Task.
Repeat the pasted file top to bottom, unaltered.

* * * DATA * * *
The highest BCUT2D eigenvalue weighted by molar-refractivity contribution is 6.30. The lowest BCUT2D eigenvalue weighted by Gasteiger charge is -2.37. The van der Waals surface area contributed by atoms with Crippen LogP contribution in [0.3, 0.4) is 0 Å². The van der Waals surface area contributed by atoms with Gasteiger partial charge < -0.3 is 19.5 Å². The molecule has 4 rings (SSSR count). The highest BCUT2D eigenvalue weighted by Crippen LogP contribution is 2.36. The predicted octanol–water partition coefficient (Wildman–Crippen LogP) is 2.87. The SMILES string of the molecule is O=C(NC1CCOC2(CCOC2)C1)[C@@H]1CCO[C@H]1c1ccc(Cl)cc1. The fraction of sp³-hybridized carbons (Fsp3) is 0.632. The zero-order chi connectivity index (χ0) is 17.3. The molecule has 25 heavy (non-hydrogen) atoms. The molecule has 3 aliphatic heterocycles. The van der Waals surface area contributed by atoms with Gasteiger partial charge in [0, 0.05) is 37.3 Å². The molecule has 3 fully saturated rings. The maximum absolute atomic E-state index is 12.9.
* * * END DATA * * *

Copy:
The highest BCUT2D eigenvalue weighted by molar-refractivity contribution is 6.30. The lowest BCUT2D eigenvalue weighted by Gasteiger charge is -2.37. The van der Waals surface area contributed by atoms with Crippen LogP contribution in [0.3, 0.4) is 0 Å². The van der Waals surface area contributed by atoms with Gasteiger partial charge < -0.3 is 19.5 Å². The molecule has 4 rings (SSSR count). The highest BCUT2D eigenvalue weighted by Crippen LogP contribution is 2.36. The predicted octanol–water partition coefficient (Wildman–Crippen LogP) is 2.87. The SMILES string of the molecule is O=C(NC1CCOC2(CCOC2)C1)[C@@H]1CCO[C@H]1c1ccc(Cl)cc1. The fraction of sp³-hybridized carbons (Fsp3) is 0.632. The zero-order chi connectivity index (χ0) is 17.3. The molecule has 25 heavy (non-hydrogen) atoms. The molecule has 3 aliphatic heterocycles. The van der Waals surface area contributed by atoms with Gasteiger partial charge in [0, 0.05) is 37.3 Å². The molecule has 3 fully saturated rings. The maximum absolute atomic E-state index is 12.9.